• Increasing Access to Clean Water: As extreme droughts and water scarcity continue to rise, U.S. investments in access to safe, clean water is essential to create resilience, reduce conflict, and help communities adapt. As one example, in Cabo Verde, only 9% of poor households have access to a public water supply – conditions made even worse by a 2017 drought. The Millennium Challenge Corporation’s climate-resilient development programs in the country include a nearly $40 million project to construct water infrastructure, and the program has already created more than 3,500 new connections to the water network in this water-scarce nation.
  • Addressing Migration: Whether from rising sea levels or resource-related conflicts, climate-driven migration will continue to increase in the coming decades. U.S. leadership and resources within the global humanitarian system will be essential to help manage and respond to the increasing flows and movements of people, along with investments to help promote stability and alternative livelihoods for communities that are permanently displaced.
  • Financing Resilience for Coasts and Cities: The World Bank and United Nations launched the Invest4Climate initiative to catalyze and coordinate the public and private financing needed to adapt to extreme weather. The initiative has helped city and national governments identify barriers to investment and identify potential projects to build climate resilience including preventing coastal erosion in West Africa, providing risk insurance to the Philippines to limit the costs of climate-driven disasters, and financing more sustainable cocoa production in Ghana and Côte d’Ivoire.
  • Reforestation: The reforestation of depleted forests and woodlands around the world help build resilience to climate shocks, strengthen biodiversity, and sustain economic livelihoods. USAID’s Sustainable Landscapes program has leveraged more than $500 million in investments and partnered with companies with more than $4 trillion in global sales in support of bilateral and global programs in countries like Bangladesh, Colombia, India, and Zambia.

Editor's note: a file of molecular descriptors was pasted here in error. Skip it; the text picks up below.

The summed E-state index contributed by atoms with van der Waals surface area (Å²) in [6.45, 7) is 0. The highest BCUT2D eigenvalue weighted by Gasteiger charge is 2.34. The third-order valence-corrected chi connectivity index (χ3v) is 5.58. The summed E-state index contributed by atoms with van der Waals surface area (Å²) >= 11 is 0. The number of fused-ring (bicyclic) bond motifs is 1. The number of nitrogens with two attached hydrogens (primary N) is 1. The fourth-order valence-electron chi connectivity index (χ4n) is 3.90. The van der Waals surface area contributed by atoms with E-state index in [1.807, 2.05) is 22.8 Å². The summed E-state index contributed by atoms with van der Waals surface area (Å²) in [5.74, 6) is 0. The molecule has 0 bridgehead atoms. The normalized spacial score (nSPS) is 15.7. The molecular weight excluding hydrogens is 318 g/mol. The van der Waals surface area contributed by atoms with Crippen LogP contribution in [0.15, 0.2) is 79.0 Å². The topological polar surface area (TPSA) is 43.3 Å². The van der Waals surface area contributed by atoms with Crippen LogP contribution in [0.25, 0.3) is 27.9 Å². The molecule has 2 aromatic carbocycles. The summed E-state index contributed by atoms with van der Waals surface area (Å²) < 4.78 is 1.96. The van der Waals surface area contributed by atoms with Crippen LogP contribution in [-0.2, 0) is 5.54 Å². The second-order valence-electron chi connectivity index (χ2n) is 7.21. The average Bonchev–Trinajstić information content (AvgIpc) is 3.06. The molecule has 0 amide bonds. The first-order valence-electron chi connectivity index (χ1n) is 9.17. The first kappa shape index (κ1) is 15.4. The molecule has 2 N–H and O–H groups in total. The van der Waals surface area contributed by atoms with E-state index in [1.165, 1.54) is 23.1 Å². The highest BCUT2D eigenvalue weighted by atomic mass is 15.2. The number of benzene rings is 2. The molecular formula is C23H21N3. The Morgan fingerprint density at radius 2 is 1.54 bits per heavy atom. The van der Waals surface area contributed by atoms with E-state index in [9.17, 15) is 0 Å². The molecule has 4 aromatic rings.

• Predicting Extreme Weather: Increasing the ability to predict extreme weather has proven to help reduce its impact on communities in the developing world. Servir, a partnership between NASA and USAID, uses satellite data to help more than 45 countries predict weather conditions and improve land use, better preparing them to prevent and respond to climate-driven instability and natural disasters. Efforts like these have led to earlier flood warnings in Bangladesh, reduced Kenya’s crop losses from frost by 40%, and improved Laos’s flood response efforts following a burst dam.

Public-Private Partnerships Central to Addressing Climate Change

A wide range of stakeholders including the private sector, foundations, multilateral institutions, and international NGOs are focused on addressing the effects of climate change in the developing world. Together – along with institutions like the United Nations and the World Bank – they are partnering with local, regional, and national governments to build resilient communities and foster sustainable economic growth. Examples include:

  • The Green Climate Fund was established in 2010 as partnership between over 190 countries that seeks to help developing countries respond to climate change, using public investment to catalyze private finance. The Fund has raised over $10 billion since 2014, and has directed resources to projects dedicated to both mitigation and adaptation. Through partnering with a number of international organizations, NGOs, and private sector companies, the Fund has helped build resilience for an estimated 350 million people worldwide. Special Climate Envoy John Kerry recently stated that the United States would recommit to the Fund as part of renewed efforts to support global climate finance.
  • Over 50 global business leaders – representing companies that generated more than $1.3 trillion in revenue in 2017 – released a statement in 2018 pledging their ongoing commitment to tackling climate change calling it a “major threat to our environment, societies and economy, endangering our well-being and prosperity.”
  • Hundreds of NGOs are engaged in public-private partnerships to combat the disproportionate impact of climate change on the world’s most vulnerable. This includes groups like CARE, which, as an example, has highlighted the impact of climate change on smallholder farmers – nearly half of whom are women – and worked to change laws that limit women’s ownership of land and property that can prevent them from being able to feed their families in the face of more frequent droughts.
  • The Bill and Melinda Gates Foundation provides grants to address the impacts and effects of climate change. This includes efforts to improve agricultural productivity in the face of extreme droughts and flooding, such as the Seed Systems and Varietal Improvement (SSAVI) which helps smallholder farmers to diversify their crop varieties and create more sustainable agricultural ecosystems.
  • The Rockefeller Foundation launched a new Climate and Resilience initiative to focus on market-changing opportunities that increase climate and resilience capital flows, building on the work of the 100 Resilient Cities initiative of which half of the cities are in the developing world.